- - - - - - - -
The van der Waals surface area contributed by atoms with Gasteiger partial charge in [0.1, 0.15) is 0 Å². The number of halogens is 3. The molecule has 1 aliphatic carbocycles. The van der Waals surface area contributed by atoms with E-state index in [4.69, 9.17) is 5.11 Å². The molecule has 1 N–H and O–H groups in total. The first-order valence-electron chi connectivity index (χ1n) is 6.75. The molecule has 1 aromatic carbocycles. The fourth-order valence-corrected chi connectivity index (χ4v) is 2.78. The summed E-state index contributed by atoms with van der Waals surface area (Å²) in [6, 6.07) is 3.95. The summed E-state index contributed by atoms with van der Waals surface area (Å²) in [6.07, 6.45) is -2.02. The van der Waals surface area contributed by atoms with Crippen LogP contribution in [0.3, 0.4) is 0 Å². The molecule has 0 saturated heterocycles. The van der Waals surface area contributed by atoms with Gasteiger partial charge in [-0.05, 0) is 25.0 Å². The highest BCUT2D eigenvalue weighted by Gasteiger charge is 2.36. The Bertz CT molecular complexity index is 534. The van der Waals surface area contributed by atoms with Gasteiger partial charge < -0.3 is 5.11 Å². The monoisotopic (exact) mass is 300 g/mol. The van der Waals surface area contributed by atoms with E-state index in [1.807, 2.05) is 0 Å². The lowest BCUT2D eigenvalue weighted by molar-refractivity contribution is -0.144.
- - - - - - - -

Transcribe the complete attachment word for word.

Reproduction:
The van der Waals surface area contributed by atoms with Gasteiger partial charge in [0.1, 0.15) is 0 Å². The number of halogens is 3. The molecule has 1 aliphatic carbocycles. The van der Waals surface area contributed by atoms with E-state index in [4.69, 9.17) is 5.11 Å². The molecule has 1 N–H and O–H groups in total. The first-order valence-electron chi connectivity index (χ1n) is 6.75. The molecule has 1 aromatic carbocycles. The fourth-order valence-corrected chi connectivity index (χ4v) is 2.78. The summed E-state index contributed by atoms with van der Waals surface area (Å²) in [6, 6.07) is 3.95. The summed E-state index contributed by atoms with van der Waals surface area (Å²) in [6.07, 6.45) is -2.02. The van der Waals surface area contributed by atoms with Crippen LogP contribution in [0.3, 0.4) is 0 Å². The molecule has 0 saturated heterocycles. The van der Waals surface area contributed by atoms with Gasteiger partial charge in [-0.05, 0) is 25.0 Å². The highest BCUT2D eigenvalue weighted by Gasteiger charge is 2.36. The Bertz CT molecular complexity index is 534. The van der Waals surface area contributed by atoms with Gasteiger partial charge < -0.3 is 5.11 Å². The monoisotopic (exact) mass is 300 g/mol. The van der Waals surface area contributed by atoms with E-state index in [1.807, 2.05) is 0 Å². The lowest BCUT2D eigenvalue weighted by molar-refractivity contribution is -0.144.